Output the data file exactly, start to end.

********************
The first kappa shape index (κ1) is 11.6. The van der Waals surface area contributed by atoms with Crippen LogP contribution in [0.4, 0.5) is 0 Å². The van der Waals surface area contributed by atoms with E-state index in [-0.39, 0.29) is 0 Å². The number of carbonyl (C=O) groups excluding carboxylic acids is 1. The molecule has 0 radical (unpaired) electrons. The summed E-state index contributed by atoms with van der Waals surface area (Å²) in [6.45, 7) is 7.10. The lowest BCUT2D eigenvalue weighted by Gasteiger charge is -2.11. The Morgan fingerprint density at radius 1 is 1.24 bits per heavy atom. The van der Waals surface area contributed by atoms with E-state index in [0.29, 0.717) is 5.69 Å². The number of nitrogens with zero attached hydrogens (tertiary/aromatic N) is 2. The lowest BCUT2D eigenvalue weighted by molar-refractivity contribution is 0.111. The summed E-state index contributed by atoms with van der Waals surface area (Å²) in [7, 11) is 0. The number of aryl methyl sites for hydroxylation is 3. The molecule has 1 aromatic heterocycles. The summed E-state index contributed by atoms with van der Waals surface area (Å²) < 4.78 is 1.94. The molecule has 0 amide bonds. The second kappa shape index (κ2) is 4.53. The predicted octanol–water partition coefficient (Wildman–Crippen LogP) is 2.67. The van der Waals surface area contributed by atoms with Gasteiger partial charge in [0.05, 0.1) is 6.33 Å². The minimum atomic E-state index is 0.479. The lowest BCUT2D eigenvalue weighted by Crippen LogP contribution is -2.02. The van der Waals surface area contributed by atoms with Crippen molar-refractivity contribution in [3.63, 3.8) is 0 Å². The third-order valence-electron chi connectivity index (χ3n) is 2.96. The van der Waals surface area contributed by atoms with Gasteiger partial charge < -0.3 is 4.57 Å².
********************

The first kappa shape index (κ1) is 11.6. The van der Waals surface area contributed by atoms with Crippen LogP contribution in [0.4, 0.5) is 0 Å². The van der Waals surface area contributed by atoms with E-state index in [-0.39, 0.29) is 0 Å². The number of carbonyl (C=O) groups excluding carboxylic acids is 1. The molecule has 0 radical (unpaired) electrons. The summed E-state index contributed by atoms with van der Waals surface area (Å²) in [6.45, 7) is 7.10. The lowest BCUT2D eigenvalue weighted by Gasteiger charge is -2.11. The Morgan fingerprint density at radius 1 is 1.24 bits per heavy atom. The van der Waals surface area contributed by atoms with E-state index in [0.29, 0.717) is 5.69 Å². The number of nitrogens with zero attached hydrogens (tertiary/aromatic N) is 2. The lowest BCUT2D eigenvalue weighted by molar-refractivity contribution is 0.111. The summed E-state index contributed by atoms with van der Waals surface area (Å²) in [7, 11) is 0. The number of aryl methyl sites for hydroxylation is 3. The molecule has 1 aromatic heterocycles. The summed E-state index contributed by atoms with van der Waals surface area (Å²) < 4.78 is 1.94. The molecule has 0 amide bonds. The second kappa shape index (κ2) is 4.53. The predicted octanol–water partition coefficient (Wildman–Crippen LogP) is 2.67. The van der Waals surface area contributed by atoms with Gasteiger partial charge in [0.05, 0.1) is 6.33 Å². The minimum atomic E-state index is 0.479. The lowest BCUT2D eigenvalue weighted by Crippen LogP contribution is -2.02. The van der Waals surface area contributed by atoms with Crippen molar-refractivity contribution in [3.63, 3.8) is 0 Å². The third-order valence-electron chi connectivity index (χ3n) is 2.96. The van der Waals surface area contributed by atoms with Gasteiger partial charge < -0.3 is 4.57 Å².